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Monday, January 21, 2008

FROZEN TUNDRA (-22C today)


THOROUGHBLOG does not often relay whispers or rumours by sources from the south say that CURLIN could be headed to DUBAI immediately.

With the horse’s ownership in flux, two slow works under his girth, it seems more likely the horse is headed to the Sheiks in Dubai where he may race for that ruling family in the World Cup in March..

Stay tuned..



As DAILY RACING FORM columnist STEVE CRIST wrote last weekend, most the awards to be handed out tonight at the 27th Eclipse Awards are done-deals.

As for the 2 categories he was not sure of..older horse and trainer…well I believe LAWYER RON will win the older horse award, not INVASOR.

I voted for Kiaran McLaughlin for trainer of the year – not the likely top 2, Todd Pletcher, Steve Asmussen.

Here is my ballot:

Steeplechaser – Good Night Shirt

TwoYO Colt – War Pass

Two YO Filly – Indian Blessing

3yo colt Curlin

3yo filly Rags to Riches

Older horse – Lawyer Ron

Older mare – Ginger Punch

Male Sprinter – Midnight Lute

Male Turf - English Channel

Female Turf – Lahudood

Female Sprinter – Maryfield (Canadian-bred)

Horse of the Year – Curlin

Breeder – Adena Apring

Owner – Shadwell

Jock - Garrett Gomez

Apprentice -- Joe Talamo


Young Ontario stallion PAYNES BAY had a nice winner at Aqueduct when CRANE BAY won her maiden in a New York-bred maiden allowance. Owned and bred by Eugene Melnyk, Crane Bay is out of Callendars, by Boundary. It was the 3yo filly’s 3rd career start.

SCARY RACE at Fair Grounds when MERCANTILE broke down in the stretch in race 3, breaking an ankle. The $2,000,000 purchase, a Golden Missile gelding, was euthanized. Jockey Donnie Meche was injured.

Fading in that race was favoured STEWARD HILL, a Canadian bred from the Melnyk team.

Later at Fair Grounds, trainer JOSIE CARROLL sent out Louisana-bred first-time starter INCORPORATING (Gold Tribute-Sweet Mag by Candy Stripes) to win for $12,500 claiming. The colt, a 4yo, was ridden by Patrick Husbands, who was back to riding after missing days because of the flu.

Speaking of big ticket purchases, there must be tears over WAR CRY. The $2,700,000 yearling purchase (Unbridled-Words of War) was making his 2nd career start at the age of 6 at Tampa Bay yesterday and he was far back at the finish.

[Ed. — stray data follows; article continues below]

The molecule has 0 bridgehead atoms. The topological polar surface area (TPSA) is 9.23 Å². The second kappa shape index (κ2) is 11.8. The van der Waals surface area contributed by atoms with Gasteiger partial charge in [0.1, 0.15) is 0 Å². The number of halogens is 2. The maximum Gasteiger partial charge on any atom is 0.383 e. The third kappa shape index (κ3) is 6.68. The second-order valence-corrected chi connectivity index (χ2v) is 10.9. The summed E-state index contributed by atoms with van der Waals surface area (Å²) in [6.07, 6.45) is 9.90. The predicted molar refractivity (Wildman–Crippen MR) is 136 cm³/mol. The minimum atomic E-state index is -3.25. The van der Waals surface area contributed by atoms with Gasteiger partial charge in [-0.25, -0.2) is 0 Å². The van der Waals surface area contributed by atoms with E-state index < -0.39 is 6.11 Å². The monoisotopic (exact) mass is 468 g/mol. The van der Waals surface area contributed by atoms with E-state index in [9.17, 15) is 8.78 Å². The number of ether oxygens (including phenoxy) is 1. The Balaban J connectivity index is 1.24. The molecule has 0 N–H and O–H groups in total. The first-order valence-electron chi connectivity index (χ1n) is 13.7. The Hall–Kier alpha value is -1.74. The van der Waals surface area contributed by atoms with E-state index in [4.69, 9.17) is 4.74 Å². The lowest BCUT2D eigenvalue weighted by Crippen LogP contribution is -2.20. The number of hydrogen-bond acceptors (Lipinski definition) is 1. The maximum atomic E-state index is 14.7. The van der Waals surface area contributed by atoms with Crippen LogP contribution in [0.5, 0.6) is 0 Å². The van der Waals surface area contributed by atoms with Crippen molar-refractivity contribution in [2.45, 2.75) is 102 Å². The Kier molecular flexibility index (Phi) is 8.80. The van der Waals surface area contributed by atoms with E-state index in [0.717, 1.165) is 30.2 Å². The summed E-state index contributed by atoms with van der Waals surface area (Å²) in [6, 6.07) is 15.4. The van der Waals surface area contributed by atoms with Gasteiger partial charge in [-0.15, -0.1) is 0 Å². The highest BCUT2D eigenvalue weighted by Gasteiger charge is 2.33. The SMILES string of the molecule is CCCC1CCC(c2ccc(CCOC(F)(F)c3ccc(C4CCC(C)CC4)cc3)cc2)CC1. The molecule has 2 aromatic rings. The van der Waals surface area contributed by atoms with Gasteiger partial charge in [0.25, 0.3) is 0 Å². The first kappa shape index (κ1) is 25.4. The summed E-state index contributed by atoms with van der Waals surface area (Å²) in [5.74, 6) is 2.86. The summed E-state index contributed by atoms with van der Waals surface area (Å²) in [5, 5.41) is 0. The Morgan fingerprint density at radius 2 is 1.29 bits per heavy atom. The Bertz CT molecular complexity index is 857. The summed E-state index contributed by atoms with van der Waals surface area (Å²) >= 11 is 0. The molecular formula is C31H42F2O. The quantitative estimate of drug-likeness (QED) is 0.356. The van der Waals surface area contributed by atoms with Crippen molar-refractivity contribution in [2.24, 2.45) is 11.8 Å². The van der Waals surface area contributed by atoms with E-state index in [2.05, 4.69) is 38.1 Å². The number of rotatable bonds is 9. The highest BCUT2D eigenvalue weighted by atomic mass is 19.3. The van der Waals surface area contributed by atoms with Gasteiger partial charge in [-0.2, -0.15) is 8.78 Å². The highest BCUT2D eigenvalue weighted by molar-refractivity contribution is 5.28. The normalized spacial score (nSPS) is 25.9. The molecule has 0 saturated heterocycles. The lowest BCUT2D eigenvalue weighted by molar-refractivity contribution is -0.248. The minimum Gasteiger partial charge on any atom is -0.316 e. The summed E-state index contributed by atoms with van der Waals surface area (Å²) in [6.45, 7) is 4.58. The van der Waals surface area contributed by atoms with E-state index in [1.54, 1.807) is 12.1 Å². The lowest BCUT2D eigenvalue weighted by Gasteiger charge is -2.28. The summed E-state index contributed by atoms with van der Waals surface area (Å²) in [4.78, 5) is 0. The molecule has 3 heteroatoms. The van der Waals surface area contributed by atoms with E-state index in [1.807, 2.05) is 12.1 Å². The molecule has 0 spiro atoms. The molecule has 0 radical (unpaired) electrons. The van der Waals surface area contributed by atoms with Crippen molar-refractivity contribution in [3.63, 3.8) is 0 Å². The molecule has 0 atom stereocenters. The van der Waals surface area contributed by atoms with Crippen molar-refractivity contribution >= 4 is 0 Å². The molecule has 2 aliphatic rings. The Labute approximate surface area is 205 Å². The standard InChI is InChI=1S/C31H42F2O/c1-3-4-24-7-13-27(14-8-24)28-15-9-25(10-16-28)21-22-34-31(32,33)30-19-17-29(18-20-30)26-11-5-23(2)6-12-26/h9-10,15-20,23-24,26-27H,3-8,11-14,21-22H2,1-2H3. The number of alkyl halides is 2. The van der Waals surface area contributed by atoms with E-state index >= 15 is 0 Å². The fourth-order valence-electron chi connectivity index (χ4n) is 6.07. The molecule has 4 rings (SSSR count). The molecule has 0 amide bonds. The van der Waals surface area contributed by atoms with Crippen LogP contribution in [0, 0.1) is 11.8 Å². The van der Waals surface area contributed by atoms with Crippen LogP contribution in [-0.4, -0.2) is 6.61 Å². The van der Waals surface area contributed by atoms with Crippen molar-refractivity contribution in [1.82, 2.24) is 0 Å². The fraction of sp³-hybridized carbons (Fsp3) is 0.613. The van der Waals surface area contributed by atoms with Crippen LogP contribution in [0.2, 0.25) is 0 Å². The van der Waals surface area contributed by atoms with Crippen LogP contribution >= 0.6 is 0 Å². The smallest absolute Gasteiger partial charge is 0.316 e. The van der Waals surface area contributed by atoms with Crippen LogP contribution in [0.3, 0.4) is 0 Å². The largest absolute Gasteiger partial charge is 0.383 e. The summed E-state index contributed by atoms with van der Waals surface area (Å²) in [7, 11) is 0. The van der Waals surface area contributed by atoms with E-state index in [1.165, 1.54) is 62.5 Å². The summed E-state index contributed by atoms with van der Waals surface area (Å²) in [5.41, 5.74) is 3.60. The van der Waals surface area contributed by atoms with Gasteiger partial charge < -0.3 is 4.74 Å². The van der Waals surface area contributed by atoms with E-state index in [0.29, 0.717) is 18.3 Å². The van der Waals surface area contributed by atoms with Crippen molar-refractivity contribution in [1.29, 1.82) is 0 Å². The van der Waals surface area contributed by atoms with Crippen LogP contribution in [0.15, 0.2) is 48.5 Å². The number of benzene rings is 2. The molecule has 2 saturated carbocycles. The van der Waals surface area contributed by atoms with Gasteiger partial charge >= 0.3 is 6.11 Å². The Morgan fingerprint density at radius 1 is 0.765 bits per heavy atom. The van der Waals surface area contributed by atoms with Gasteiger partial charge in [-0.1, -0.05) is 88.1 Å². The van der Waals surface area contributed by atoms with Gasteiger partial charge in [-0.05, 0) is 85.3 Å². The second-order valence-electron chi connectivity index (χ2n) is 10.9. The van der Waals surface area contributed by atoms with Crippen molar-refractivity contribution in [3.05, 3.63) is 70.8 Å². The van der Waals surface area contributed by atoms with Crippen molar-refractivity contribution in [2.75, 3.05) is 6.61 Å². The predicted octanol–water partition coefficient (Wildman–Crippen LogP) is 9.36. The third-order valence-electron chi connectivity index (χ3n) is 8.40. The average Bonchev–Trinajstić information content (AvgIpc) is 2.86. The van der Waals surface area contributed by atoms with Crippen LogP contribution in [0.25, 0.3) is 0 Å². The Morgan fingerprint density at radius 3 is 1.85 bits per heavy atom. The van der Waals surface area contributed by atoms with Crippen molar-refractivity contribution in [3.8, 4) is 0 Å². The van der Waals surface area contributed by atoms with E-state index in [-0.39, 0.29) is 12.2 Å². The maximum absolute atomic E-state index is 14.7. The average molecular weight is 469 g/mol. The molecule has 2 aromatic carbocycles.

How ridiculous is it when a horse is wailed on with the whip when the runner is stopping badly? Watch race 4 at Oaklawn yesterday when HOCUS leads for half the 1 1/16 mile race in 22 and change, 45 and change and understandably stops badly in the stretch.

And his rider DYLAN WILLIAMS keeps on hammering on him even when they are virtually in last place at the eighth pole.

Oh yes, here is the EQUIBASE comment…

HOCUS, quick early, stopped, continued to give way while being briskly handled.

Why do stewards/judges allow this in racing?


Oaklawn report

Posted on Monday, January 21, 2008

HOT SPRINGS — If Smarty Jones was in the $ 50, 000 Smarty Jones Stakes, the field, undoubtedly, would be much smaller.

But with Smarty in Kentucky making babies — his first crop just turned 2 — today’s Smarty Jones Stakes at Oaklawn Park is looking for a major player to emerge.

There are plenty of candidates to choose from.

A full field of 12 is entered in the inaugural Smarty Jones, a 1-mile event that honors the 2004 Arkansas Derby winner and serves as a major local prep for the $ 250, 000 Southwest Stakes on Feb. 18.

They’ve come from Texas, New Mexico, Illinois, Louisiana, Kentucky, Oklahoma and Canada to chase a Derby dream.

The colt from Canada is Yes It’s Bull, who will be making his conventional dirt debut after four starts at Woodbine in Toronto.

Trainer Lorna Perkins said Yes It’s Bull is the best horse she’s trained and one reason she’s wintering in Hot Springs for the first time.

“The hope is that he’s good enough to run in the Arkansas Derby,” Perkins said.

Also entered are Poni Colada, a stakes winner for trainer Steve Asmussen last year at Zia Park in New Mexico; Instill, an Illinois-bred stakes winner; Jeri Harper, winner of last year’s Razorback Futurity; and Rich Young Ruler, winner of his only career start last month at Sam Houston Race Park in Texas.

Racing begins at 1 p.m. today.

Paid admissions (while supplies last ) will receive a Smarty Jones bobble horse.

One of the most popular horses to race at Oaklawn, Smarty Jones also won the Kentucky Derby and Preakness in 2004 and was named champion 3-year-old male.